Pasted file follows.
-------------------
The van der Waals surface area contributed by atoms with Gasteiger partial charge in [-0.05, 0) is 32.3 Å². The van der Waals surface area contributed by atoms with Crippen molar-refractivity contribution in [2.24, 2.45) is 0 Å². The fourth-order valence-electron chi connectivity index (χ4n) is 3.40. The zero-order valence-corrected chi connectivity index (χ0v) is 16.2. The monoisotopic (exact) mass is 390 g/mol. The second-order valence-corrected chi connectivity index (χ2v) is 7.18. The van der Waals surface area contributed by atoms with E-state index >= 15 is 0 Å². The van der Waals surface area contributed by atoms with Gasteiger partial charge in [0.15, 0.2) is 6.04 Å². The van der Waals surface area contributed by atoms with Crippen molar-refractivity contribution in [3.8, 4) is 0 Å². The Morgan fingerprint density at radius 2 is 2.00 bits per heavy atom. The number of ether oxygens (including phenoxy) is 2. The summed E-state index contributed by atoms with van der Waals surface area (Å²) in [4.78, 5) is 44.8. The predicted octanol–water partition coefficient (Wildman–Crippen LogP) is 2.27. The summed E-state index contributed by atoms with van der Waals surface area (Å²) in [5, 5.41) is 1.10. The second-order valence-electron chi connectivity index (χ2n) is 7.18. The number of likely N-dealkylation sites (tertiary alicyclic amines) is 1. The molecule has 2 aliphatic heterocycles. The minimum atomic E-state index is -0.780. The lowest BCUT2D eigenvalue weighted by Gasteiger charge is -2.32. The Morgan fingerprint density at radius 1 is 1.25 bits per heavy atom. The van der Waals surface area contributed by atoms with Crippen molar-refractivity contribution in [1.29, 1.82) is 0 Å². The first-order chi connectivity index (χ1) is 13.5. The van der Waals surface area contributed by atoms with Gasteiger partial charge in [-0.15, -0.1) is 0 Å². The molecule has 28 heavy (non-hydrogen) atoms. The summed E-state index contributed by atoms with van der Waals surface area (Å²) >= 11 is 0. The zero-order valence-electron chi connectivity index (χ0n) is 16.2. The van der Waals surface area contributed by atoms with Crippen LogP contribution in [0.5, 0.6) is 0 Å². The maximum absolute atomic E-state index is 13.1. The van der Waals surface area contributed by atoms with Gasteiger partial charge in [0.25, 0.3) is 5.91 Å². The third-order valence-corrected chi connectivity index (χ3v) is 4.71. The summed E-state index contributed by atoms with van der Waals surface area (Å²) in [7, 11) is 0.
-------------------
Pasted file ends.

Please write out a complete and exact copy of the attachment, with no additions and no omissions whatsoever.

The van der Waals surface area contributed by atoms with Gasteiger partial charge in [-0.05, 0) is 32.3 Å². The van der Waals surface area contributed by atoms with Crippen molar-refractivity contribution in [2.24, 2.45) is 0 Å². The fourth-order valence-electron chi connectivity index (χ4n) is 3.40. The zero-order valence-corrected chi connectivity index (χ0v) is 16.2. The monoisotopic (exact) mass is 390 g/mol. The second-order valence-corrected chi connectivity index (χ2v) is 7.18. The van der Waals surface area contributed by atoms with E-state index >= 15 is 0 Å². The van der Waals surface area contributed by atoms with Gasteiger partial charge in [0.15, 0.2) is 6.04 Å². The van der Waals surface area contributed by atoms with Crippen molar-refractivity contribution in [3.8, 4) is 0 Å². The Morgan fingerprint density at radius 2 is 2.00 bits per heavy atom. The number of ether oxygens (including phenoxy) is 2. The summed E-state index contributed by atoms with van der Waals surface area (Å²) in [4.78, 5) is 44.8. The predicted octanol–water partition coefficient (Wildman–Crippen LogP) is 2.27. The summed E-state index contributed by atoms with van der Waals surface area (Å²) in [5, 5.41) is 1.10. The second-order valence-electron chi connectivity index (χ2n) is 7.18. The number of likely N-dealkylation sites (tertiary alicyclic amines) is 1. The molecule has 2 aliphatic heterocycles. The minimum atomic E-state index is -0.780. The lowest BCUT2D eigenvalue weighted by Gasteiger charge is -2.32. The Morgan fingerprint density at radius 1 is 1.25 bits per heavy atom. The van der Waals surface area contributed by atoms with Crippen molar-refractivity contribution in [1.29, 1.82) is 0 Å². The first-order chi connectivity index (χ1) is 13.5. The van der Waals surface area contributed by atoms with Gasteiger partial charge in [-0.15, -0.1) is 0 Å². The molecule has 28 heavy (non-hydrogen) atoms. The summed E-state index contributed by atoms with van der Waals surface area (Å²) >= 11 is 0. The zero-order valence-electron chi connectivity index (χ0n) is 16.2. The van der Waals surface area contributed by atoms with Crippen LogP contribution in [0.5, 0.6) is 0 Å². The maximum absolute atomic E-state index is 13.1. The van der Waals surface area contributed by atoms with Gasteiger partial charge in [0.25, 0.3) is 5.91 Å². The third-order valence-corrected chi connectivity index (χ3v) is 4.71. The summed E-state index contributed by atoms with van der Waals surface area (Å²) in [7, 11) is 0.